VIENNA/AMSTERDAM (Reuters) - Dutch Prince Johan Friso was in critical condition in hospital after he was buried in an avalanche while skiing off piste in the Austrian Alps Friday, authorities said.
Queen Beatrix’s middle son was pulled unconscious from the snow 20 minutes after the accident and resuscitated, the mayor of the upscale western resort of Lech told the Austria Press Agency (APA).
The prince was skiing with one companion away from marked ski runs when the mass of snow, 30 meters wide and 40 meters long, hit them around midday, APA said.
The 43-year-old prince, who gave up his right to the throne a decade ago, was flown to the university clinic in the western city of Innsbruck.
His condition was “stable but life threatening,” and the queen and his wife were at his side, the Dutch government said in a statement.
The Dutch royal family often spends winter holidays in Lech in the province of Vorarlberg - which like other parts of Austria has been blanketed with heavy snow in recent weeks.
Many parts of the country have avalanche alerts in effect, but some adventurous skiers still venture off piste. In Lech, the alert level was four on a scale of five at the time.
“It was in open space, not on a secured piste,” a Lech police official said about the place where the accident took place.
A second Dutch government statement suggested it could take days before doctors would have a clearer picture of the prince’s medical prognosis.
“The rescue chain functioned perfectly and worked within a short time,” the police official in Lech told Reuters.
“After the emergency call, rescue crews were on the scene with rescue helicopters. He could be located immediately and freed,” he said, adding the prince had been skiing with a group.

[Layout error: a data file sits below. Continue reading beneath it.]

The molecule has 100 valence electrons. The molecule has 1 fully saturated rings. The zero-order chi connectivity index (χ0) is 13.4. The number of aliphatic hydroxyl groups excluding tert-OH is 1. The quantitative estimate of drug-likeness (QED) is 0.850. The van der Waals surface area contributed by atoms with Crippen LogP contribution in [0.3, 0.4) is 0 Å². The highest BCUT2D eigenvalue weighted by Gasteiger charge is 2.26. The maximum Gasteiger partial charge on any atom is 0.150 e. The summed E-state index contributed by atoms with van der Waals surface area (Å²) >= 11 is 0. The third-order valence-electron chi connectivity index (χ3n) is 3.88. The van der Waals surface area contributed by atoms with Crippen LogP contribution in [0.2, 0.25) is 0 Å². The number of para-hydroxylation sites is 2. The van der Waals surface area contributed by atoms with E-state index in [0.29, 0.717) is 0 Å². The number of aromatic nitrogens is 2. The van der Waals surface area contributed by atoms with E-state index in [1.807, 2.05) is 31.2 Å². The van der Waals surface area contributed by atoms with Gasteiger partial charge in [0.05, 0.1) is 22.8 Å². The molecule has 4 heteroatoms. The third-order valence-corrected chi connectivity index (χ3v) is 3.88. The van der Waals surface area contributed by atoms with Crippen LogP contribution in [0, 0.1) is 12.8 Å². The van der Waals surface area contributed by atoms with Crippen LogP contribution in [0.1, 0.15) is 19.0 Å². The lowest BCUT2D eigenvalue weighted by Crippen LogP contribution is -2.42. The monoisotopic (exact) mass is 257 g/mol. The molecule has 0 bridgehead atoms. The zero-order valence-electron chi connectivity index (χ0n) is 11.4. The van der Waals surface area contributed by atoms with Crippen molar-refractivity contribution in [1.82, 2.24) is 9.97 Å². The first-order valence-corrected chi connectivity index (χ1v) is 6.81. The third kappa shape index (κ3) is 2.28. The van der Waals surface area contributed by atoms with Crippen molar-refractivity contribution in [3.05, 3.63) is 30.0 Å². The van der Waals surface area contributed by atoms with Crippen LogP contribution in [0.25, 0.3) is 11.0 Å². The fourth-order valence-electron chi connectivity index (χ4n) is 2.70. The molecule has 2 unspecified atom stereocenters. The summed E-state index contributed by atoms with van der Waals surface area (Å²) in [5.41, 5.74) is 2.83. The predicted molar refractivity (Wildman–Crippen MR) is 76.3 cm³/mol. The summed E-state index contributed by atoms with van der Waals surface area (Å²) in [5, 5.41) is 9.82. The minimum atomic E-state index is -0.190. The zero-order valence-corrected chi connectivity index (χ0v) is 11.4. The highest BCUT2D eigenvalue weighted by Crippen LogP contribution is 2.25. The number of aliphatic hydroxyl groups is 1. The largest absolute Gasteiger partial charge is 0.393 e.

A tourism official in Lech told APA the prince was wearing a beeper that helped rescue crews find him quickly and that the companion was able to free himself and call for help.
Prince Johan Friso’s older brother is Crown Prince Willem-Alexander and his younger brother is Prince Constantijn.
Johan Friso gave up his right to the Dutch throne when he married a commoner whose past was considered too tainted for her to become a member of the Dutch royal house.
When he asked for official permission in 2003 to marry Mabel Wisse Smit, Dutch media published details of her relationship with mobster Klaas Bruinsma, who was shot and killed in 1991 in front of the Amsterdam Hilton hotel.
Following the revelations, the couple decided not to get official permission for their marriage.
The London-based royal joined URENCO, a uranium enrichment company, in 2011 as chief financial officer after earlier working at investment bank Goldman Sachs.
Additional reporting by Michael Shields and Fredrik Dahl in Vienna and Gilbert Kreijger, Anthony Deutsch and Roberta Cowan in Amsterdam; Editing by Andrew Heavens